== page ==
Words to live by | Online journal of Marc Heriot

Better is he who is lightly esteemed and has a servant, than he who honors himself and lacks bread. Proverbs 12:9

The message Bible says:

Better to be ordinary and work for a living than act important and starve in the process. Proverbs‬ ‭12:9‬ ‭MSG‬‬‬‬‬‬‬‬‬‬‬‬‬‬‬‬‬‬‬‬‬‬‬‬

I like the way the Pulpit commentary frames it up:

“Has a servant” literally means a servant to himself. So the Vulgate has, “sufficing himself,” and the Septuagint, “serving himself.” And the expression implies attending to his own concerns, supplying his own wants. Hence the gnome means, “It is wiser to look after one’s own business and provide for one’s own necessities, even if thereby he meets with contempt and detraction, than to be in real want, and all the time assuming the airs of a rich and prosperous man.”

The contrast in this proverb is between individuals that both have the ability to work and produce something substantial to pragmatically help themselves in life. To provide a real need. The result of one is the ability to feed and take care of his own household. The result of the other is hunger. You will know a tree by the fruit it produces. The differentiator is their self view. In one of these individuals, something is out of whack.

Need speaks. Ultimately any need which I cannot meet, something out of my control to provide for myself, may be met in God. Abraham called him Yahweh Yireh, “I am the Lord your provider” in Genesis 22:14. God’s name “I am” is purposefully missing the object. He is… what we need him to be. And he is a good provider. Yet, there are many things he puts in my power to take care of. In fact he expects me to take care of certain things. If I have a sliver yet I believe in divine healing, why would I wait on God to pull it out if I could do it myself? If I have bundled my need in a self-honoring, self-affirming context and lobbed it in basket of faith claiming divine provision when it was in my power to do for myself what was needed, I act foolishly.

But why would I do that? What philosophy, ideology, makes my behavior, position or belief about a topic so important that I need God’s affirmation (or honor) to validate it at the expense of something very practical? From the very beginning he’s charged me to work for my food. “By the sweat of your face you shall eat bread.” The Hebrew word for “honoring yourself” comes from a root meaning: to be heavy either in a bad sense (burdensome, severe, dull) or in a good sense (numerous, rich, honorable; causatively, to make weighty). Honor is interesting. It’s heavy. For someone else to offer it to me is kind. Affirming. It builds me up. And dangerous. Especially when I feel entitle to it. When I demand honor the very weight of it becomes unbearable, even deadly. That heaviness, when honor is self-applied, is actually pride. It’s an inflated view of myself that knocks perspective out of whack, even to the point of starvation and poverty — as Solomon says in this proverb.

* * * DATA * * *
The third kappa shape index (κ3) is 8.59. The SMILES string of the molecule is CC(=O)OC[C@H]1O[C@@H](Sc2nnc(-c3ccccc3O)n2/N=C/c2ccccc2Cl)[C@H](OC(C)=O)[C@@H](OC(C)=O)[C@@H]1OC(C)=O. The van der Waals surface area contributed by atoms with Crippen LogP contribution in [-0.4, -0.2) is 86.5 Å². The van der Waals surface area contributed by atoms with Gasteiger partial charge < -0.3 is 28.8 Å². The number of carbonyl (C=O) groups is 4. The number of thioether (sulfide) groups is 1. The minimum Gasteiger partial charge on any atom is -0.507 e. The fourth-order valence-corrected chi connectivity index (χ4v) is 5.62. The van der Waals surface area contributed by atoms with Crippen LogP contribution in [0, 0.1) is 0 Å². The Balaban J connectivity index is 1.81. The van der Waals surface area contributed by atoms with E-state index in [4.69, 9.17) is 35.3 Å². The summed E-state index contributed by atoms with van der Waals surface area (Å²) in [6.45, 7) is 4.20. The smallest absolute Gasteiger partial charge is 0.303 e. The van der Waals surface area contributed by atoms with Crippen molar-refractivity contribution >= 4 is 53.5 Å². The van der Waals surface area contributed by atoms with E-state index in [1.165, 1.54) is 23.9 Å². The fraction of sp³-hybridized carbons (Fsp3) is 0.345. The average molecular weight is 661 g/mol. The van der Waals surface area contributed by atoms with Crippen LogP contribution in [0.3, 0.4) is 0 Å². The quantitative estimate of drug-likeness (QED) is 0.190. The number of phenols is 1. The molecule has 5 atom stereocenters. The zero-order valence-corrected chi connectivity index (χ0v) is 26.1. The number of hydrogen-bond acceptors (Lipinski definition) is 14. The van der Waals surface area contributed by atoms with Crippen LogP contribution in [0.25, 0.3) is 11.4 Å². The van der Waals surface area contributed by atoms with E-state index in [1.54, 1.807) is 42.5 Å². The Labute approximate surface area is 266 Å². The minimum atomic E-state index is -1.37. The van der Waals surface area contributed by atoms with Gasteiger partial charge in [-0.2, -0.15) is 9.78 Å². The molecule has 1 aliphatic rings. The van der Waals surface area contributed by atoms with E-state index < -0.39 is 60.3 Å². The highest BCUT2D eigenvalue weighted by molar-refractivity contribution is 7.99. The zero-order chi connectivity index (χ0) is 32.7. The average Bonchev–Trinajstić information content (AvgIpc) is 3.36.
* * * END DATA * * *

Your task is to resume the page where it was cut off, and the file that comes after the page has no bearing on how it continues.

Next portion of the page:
Loving God and walking in faith is a precarious balance. The words, commands, and promises in the written word of God can only be fully understood by the Spirit. Jesus’ commands to “eat his flesh” or “hate our father and mother” or to “pluck out our eye” must be understood in context and intent. That includes the promise of “ask anything in my name and my father in heaven will give it to you.” I have rarely walked this balance perfectly. My heart is right, but my application often needs refinement. That’s why the feedback loop of life is so important. I must listen — to the Holy Spirit, to friends and counsel, to needs, to hunger and supply. What are they telling me?

My personal story: At one point my super-faith made some conclusions from the fact that Christ died and became a curse for me. At the time I was frustrated with my work and with what seemed like a silent heaven. I grasped in “faith” (and creativity) that not only did Christ conquer death, but also the other curses given to Adam in the Garden, including the need to work for food. So I believed that I could stop working and God would provide. To make a complicated story simple, God definitely provided and my family was fed, but my choices placed us on the fringes of poverty. When I finally realized that need was speaking to me, I embraced work again. I really do believe that Christ conquered poverty and death. And I believe God is deeply attracted to faith. But there is a timing element of his victory that I am not in control over. I must be aligned with the Holy Spirit. By faith I may grasp it… while I work. Now, as much as I’d like to be going about life as I want, I choose to embrace the work I do — whatever it is. I expected God to “honor” my faith, which ended up being, in reality, a form of self-honoring. It was much too heavy for me.

Whether I’m lightly esteemed, or not, is not up to me. But what I do control is how I honor my Father with all of my body, soul, mind and strength. Better fed, than hungry.

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